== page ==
Other outrageous accusations are so foul that if the persons who were putting them online were exposed the way a reporter would be, they would be charged with defamation of character, libel, and slander. But these persons choose to conceal themselves under the guise of fake blog names and cheaply thrown together websites that only rank well because they’re using my name as a keyword searchable in Google. You can attach anything to a popular name in Google, and it will begin to rank. Just pick any famous person’s name and add “drugs” or “pregnant” or “divorce”—you’ll find it whether it’s true, real, accurate, or a total lie made up just to get you to a website. Why do people make such false statements and then hide????
Tonight, my wife will be on the air in the premiere episode of Real Housewives of Orange County, season 7. I know that even though I have chosen not to be a part of filming most of the season, the onslaught is on its way. Why? Because the more Alexis forges a space for herself and an identity for herself, the more we both go under the microscope. At one time, as I stated before, I would not have been bothered by anything that “came out” because we didn’t sign on to do reality TV with our eyes shut—we knew we would be liked by some, and not by others. And that’s okay. What’s not okay is for someone to literally invent false information out of nowhere and throw it on the web with the clear intention of destroying my reputation.
You can call me fat, old, weird, a Jesus freak, whatever. Those things are subjective and I never intended to be loved by the entire world. But as we delve further into season 7, I would urge you to consider the source when reading information about me or anyone else for that matter. The backlash we have experienced because of our success was partly due to putting ourselves out there, but it is also largely due to total lies published by those who, if they knew they had a leg to stand on, wouldn’t be hiding behind anonymous blogs and websites.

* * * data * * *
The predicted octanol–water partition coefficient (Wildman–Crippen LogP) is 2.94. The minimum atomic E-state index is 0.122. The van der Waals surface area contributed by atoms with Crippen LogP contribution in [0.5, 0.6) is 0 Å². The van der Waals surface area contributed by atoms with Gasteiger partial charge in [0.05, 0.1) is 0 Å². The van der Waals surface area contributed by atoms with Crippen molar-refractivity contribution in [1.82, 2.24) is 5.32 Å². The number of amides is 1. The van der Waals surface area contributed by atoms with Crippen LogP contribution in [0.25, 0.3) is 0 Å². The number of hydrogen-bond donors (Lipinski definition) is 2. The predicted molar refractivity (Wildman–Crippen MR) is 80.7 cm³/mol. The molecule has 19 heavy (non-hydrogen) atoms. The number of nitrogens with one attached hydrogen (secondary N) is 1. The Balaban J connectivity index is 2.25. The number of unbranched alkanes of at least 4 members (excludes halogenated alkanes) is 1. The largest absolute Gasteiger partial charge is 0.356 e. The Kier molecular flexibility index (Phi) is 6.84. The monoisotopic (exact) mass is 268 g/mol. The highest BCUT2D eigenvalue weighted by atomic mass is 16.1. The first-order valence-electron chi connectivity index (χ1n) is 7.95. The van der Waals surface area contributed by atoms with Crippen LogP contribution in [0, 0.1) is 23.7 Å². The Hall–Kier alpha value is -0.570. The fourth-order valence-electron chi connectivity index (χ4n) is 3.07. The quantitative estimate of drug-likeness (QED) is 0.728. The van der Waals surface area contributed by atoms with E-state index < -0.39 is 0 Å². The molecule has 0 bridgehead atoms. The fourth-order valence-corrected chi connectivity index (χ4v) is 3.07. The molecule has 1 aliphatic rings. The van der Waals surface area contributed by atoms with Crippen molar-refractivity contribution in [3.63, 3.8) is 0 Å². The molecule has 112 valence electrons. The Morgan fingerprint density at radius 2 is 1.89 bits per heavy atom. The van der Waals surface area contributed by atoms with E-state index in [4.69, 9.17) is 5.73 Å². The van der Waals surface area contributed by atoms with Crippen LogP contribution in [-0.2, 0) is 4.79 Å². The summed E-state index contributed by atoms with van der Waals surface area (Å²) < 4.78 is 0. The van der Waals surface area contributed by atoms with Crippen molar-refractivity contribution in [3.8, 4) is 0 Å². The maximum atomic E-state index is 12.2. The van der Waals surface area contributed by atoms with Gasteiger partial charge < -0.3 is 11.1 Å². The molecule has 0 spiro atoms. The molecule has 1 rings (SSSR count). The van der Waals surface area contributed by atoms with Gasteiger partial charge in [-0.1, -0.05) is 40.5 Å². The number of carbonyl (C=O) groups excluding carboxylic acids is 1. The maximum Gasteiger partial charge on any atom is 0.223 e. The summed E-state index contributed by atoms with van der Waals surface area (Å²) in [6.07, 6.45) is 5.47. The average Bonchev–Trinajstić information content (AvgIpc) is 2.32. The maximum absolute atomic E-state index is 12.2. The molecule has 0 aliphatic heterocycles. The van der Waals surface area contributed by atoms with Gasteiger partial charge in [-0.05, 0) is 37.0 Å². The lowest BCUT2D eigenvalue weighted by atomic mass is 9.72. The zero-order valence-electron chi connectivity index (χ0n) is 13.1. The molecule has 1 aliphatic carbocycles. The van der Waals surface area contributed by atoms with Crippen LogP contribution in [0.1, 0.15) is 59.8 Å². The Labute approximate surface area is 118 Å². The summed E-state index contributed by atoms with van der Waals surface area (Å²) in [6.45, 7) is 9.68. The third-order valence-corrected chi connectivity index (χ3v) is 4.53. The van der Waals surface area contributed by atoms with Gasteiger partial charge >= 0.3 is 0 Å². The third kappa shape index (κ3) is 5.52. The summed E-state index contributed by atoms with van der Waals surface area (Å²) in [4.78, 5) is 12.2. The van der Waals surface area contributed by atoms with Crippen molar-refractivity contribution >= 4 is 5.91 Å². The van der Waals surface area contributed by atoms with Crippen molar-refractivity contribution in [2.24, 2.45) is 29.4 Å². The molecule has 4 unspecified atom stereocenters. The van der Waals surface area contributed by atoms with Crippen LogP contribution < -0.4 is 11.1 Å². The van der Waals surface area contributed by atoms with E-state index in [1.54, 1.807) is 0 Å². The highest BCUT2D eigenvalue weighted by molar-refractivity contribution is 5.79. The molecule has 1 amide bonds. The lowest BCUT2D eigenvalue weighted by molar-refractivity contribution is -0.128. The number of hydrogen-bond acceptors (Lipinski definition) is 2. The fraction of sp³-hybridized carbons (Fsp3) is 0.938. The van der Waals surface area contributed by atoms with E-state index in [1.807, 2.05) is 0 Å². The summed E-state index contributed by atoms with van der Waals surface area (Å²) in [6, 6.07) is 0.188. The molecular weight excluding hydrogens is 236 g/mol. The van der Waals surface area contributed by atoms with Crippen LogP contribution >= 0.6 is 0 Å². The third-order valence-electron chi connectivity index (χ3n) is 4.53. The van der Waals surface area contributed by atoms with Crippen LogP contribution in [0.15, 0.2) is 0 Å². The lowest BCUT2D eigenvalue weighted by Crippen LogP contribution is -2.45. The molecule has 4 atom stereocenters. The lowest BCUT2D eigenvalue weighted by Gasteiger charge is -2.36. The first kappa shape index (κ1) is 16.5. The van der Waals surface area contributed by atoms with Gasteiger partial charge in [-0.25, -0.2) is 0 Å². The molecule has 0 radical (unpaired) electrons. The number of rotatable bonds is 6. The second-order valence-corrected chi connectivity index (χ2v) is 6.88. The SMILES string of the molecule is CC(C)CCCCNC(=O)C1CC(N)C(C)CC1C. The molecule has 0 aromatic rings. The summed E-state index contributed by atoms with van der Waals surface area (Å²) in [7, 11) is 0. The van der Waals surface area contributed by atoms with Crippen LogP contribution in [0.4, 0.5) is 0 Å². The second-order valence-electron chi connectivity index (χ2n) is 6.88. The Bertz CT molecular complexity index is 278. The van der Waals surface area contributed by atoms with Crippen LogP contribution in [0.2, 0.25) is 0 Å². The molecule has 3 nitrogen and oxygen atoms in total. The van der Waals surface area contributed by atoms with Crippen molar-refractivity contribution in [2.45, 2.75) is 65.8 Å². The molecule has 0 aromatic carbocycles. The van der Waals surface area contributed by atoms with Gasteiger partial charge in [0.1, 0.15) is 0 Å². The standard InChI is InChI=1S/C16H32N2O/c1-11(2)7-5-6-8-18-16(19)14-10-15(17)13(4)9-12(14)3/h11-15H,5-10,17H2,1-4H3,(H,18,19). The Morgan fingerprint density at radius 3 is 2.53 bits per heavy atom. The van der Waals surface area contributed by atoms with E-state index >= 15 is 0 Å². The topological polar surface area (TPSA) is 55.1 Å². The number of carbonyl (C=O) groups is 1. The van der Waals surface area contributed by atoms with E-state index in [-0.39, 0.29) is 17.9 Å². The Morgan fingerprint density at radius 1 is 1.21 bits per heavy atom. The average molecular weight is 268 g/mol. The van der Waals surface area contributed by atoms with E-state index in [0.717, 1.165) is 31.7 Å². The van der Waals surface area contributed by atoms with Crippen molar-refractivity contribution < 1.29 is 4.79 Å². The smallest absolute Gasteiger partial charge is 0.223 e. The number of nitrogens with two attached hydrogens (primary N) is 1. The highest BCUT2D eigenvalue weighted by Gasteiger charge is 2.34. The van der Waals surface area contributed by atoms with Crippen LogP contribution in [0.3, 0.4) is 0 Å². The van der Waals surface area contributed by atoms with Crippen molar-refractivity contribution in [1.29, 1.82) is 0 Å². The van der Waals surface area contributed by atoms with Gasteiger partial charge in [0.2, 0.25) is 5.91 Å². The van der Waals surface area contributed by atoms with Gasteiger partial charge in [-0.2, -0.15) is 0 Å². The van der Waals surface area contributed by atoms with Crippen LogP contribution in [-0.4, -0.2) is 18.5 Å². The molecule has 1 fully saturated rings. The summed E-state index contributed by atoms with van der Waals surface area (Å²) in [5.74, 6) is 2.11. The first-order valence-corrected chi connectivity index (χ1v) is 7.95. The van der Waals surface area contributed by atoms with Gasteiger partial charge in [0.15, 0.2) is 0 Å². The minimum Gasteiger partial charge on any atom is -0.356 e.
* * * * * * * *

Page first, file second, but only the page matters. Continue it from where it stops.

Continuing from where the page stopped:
This season is a wild one, but both Alexis and I have taken off our rose colored glasses. We’re not going to be blindsided by any of the nuttiness that reality TV brings because now I think we can safely say we’re veterans. Most of the time you won’t see me mixing it up at any parties or gatherings on the show, but if you don’t know why by now, you haven’t been paying attention to the treatment my name has gotten, nevermind me as a human being.
I leave you with this question: Why would women who disapprove of me so strongly continue to talk about me on camera at every possible chance? I left this show a year and a half ago, and some people (those who “hate” me and “can’t stand” me) talk about me more now than when I was physically there—all of this has been unprovoked and without my saying anything in return. The days of me laying down and taking it to save face are over. Yes, I chose to be on a reality show, but I did not choose to be crucified, and I’ll be damned if anyone is going to drive me to my grave.
In the end, one might say, “Why did you choose to speak now?” To be honest, as a Christian we are taught to turn the other cheek—but I’m out of cheeks to turn.
**Disclaimer about comments: I will gladly post any comments from any point of view as long as they are not profane or abusive**